Passing Of A Legend
With Jerry Flint's passing, you will have a large void to fill on your back page and the industry will sorely miss his lifetime devotion to improvement in all aspects (see WAW — Sept. '10, p.8). As a loyal reader and a student of his contrarianism, I valued his acquaintance for many years. Jerry, where you're going, I hear the roads are perfectly banked, there are no stoplights and everyone drives Stutzes, Duesenbergs and Packards. Happy motoring.
Thanks for your excellent editorial, "Pyrrhic Victory Coming for Toyota" (see WAW — Aug. '10, p.2). Even though I had to look up the definition of pyrrhic, it didn't take much effort to realize that surely you meant the pilot forgot to put the flaps down as opposed to "put the flaps up" on the Madrid flight.
Flaps and slats are normally extended (down) before takeoff and landing to increase lift. Adding to your statement of why airplanes crash, I would offer that vehicles crash every year. Driver error is the most common reason. People are prone to mistakes, and most should not be allowed to operate a motor vehicle, let alone an aircraft. Hence the saying, "I'm only human."
Tax Hike Necessary
You're right on that the U.S. Must prepare for the next oil shock (see WAW — Sept. '10, p.2). It's just a question of when, not if, it happens. The U.S. needs to escalate fuel taxes to push consumers toward fuel-efficient vehicles. Besides helping to trim our fuel usage, more costly fuel would drive consumer demand and thus the U.S. auto industry toward producing vehicle types that aren't likely to suffer huge sales drops if the price of fuel jumps another $2 a gallon.
CAFE is pushing the industry in that direction, but not nearly as efficiently as gas taxes would. Petrol in the U.K. costs about $6.50 per U.S. gallon. Should the price rise there by $2 a gallon, the result would not markedly skew the buying habits of British motorists. There, small cars and/or diesel engines are the norm.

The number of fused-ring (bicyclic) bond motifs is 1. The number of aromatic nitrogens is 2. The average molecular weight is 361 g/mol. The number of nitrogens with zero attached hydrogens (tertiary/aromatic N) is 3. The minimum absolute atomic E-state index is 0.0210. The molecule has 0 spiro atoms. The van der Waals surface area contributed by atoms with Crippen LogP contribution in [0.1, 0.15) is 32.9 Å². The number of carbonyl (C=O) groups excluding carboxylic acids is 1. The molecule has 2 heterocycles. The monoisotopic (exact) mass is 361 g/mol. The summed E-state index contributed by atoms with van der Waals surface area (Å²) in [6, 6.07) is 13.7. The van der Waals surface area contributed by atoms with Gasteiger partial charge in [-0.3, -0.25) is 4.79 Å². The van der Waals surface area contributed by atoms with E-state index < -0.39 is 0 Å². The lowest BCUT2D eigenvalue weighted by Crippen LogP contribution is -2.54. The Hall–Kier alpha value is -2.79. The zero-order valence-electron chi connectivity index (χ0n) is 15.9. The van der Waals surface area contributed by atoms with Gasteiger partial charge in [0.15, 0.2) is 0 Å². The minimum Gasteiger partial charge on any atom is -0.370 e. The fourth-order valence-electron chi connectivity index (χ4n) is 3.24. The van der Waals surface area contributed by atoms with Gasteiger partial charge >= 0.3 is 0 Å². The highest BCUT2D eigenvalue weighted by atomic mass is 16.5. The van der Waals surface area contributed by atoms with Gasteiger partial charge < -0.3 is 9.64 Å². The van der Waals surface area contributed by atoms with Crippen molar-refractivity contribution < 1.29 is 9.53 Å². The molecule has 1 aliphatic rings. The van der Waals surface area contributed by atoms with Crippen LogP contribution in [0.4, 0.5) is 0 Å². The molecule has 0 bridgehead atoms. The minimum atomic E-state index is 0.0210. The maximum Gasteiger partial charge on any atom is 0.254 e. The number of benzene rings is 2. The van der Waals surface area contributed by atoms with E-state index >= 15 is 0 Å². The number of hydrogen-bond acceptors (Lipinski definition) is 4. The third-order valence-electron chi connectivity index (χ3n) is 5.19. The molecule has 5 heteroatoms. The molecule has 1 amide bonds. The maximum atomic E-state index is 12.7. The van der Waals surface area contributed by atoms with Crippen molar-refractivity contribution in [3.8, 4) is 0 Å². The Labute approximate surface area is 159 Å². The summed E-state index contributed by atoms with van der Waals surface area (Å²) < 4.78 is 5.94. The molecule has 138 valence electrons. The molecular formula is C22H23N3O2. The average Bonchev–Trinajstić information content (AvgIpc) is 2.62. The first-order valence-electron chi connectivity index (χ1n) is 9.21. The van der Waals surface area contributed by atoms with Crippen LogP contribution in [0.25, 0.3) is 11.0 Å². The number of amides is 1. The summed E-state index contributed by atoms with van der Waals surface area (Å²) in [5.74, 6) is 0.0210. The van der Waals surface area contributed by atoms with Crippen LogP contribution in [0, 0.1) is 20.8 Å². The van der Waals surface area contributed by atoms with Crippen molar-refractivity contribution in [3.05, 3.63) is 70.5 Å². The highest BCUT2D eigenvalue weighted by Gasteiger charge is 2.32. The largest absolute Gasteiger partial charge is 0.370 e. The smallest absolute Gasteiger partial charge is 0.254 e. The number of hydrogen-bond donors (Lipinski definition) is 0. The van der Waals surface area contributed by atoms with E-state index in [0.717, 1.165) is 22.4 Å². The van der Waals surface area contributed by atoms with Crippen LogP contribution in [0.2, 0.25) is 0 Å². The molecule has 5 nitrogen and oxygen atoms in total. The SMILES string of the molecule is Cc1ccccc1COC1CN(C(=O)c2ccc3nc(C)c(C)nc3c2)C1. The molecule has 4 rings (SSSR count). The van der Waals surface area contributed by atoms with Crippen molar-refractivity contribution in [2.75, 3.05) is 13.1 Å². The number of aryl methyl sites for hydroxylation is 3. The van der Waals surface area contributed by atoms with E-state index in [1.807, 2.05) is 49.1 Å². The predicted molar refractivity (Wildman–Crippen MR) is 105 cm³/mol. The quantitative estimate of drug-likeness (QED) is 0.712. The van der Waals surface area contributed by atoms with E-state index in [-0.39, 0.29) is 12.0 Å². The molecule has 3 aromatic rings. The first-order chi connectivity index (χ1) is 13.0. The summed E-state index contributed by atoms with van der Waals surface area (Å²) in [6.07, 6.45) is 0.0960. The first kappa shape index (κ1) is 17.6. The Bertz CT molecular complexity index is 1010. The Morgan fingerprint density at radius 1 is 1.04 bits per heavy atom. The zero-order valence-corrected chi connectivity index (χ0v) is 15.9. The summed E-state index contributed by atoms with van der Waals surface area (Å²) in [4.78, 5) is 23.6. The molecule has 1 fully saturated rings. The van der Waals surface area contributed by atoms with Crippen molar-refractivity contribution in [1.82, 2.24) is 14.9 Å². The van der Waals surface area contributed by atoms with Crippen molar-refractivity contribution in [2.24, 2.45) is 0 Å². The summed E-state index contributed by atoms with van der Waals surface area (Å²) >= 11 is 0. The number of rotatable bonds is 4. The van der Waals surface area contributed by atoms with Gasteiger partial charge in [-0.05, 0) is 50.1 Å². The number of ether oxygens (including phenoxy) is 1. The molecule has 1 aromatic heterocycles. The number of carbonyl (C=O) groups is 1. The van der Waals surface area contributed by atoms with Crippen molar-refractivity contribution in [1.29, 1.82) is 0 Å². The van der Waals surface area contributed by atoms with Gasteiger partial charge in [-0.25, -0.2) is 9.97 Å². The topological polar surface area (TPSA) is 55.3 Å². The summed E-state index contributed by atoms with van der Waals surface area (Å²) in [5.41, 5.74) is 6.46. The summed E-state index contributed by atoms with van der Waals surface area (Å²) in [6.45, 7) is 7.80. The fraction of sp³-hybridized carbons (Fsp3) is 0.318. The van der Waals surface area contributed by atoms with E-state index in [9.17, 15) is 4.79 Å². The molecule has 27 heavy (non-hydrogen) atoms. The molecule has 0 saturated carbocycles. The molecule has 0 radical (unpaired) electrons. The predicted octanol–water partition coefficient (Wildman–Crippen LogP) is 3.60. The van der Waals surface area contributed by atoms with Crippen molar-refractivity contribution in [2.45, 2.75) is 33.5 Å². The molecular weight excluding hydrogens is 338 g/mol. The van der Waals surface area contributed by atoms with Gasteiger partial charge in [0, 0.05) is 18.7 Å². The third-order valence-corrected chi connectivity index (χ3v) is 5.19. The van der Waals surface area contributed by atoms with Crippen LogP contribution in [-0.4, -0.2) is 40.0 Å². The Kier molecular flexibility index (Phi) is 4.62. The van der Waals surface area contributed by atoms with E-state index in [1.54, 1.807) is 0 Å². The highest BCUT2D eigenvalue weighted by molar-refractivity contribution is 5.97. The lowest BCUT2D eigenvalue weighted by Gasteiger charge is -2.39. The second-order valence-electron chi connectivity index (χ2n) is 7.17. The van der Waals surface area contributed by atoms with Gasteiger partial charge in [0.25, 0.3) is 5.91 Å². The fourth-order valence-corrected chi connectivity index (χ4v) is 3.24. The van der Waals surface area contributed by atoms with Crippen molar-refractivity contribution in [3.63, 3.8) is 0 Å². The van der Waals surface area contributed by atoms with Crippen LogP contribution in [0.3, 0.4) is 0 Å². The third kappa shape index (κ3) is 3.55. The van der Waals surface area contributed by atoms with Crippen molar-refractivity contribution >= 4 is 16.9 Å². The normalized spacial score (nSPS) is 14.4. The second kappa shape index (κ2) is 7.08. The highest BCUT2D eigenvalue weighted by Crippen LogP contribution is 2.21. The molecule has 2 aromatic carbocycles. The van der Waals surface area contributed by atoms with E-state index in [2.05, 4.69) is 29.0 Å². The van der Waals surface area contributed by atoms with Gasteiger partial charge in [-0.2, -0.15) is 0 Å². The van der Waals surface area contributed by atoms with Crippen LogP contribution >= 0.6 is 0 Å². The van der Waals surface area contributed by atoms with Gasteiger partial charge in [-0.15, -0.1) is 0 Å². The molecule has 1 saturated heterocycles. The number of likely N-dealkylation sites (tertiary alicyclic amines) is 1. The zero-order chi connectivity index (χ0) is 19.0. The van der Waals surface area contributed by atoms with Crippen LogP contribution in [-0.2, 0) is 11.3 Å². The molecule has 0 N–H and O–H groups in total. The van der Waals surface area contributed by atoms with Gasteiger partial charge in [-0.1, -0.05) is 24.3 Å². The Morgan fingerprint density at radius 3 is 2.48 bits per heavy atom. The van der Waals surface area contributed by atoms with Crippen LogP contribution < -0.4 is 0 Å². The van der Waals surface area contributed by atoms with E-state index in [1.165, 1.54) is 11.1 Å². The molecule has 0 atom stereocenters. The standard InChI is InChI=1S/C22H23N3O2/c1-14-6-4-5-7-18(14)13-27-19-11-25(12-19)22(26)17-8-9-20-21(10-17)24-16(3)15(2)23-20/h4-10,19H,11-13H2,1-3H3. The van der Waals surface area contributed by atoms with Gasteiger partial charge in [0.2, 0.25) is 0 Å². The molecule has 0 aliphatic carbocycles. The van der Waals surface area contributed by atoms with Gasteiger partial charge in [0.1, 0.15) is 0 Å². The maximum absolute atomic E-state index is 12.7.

Here, however, such an increase would drive gasoline prices up to $4.70 a gallon, an increase of 74%. Besides being a lesser psychological shock in the U.K., the absolute hit on the pocket book is less as well. A Brit motoring along in a Mondeo TDCI diesel sedan at 40 mpg (5.8 L/100 km) will only have to cough up an additional $600 per year at the higher fuel price to drive 12,000 miles (19,311 km), while their American cousin driving a 20-mpg (11.7 L/100 km) Yank tank suffers a $1,200 annual increase for the oil price shock.
As a result, U.S. producers get whipsawed as consumer demand changes overnight to more fuel- efficient vehicles, while elsewhere in the world auto manufacturers keep on producing the same vehicles they always were.
2-Mode Beats Full EV
I believe the Chevy Volt is segmented for a very small percentage of Americans (see WAW — Aug. '10, p.14). Let's face it, Americans love to drive. But with electric cars, people will always question whether or not the performance is there, how far they can travel and the inconvenience of charging up.
To me, the best match is a 2-mode system with an electric motor for inner-city driving and a gasoline engine for the highway. If I go on a driving vacation to a place, say, four hours away and it's all highway, then I want a gas engine that can perform well and get great mileage. In slow traffic in the city, then I want the option to switch to electric mode.
To me, the electric car will always be acknowledged as an inner-city commuter car.
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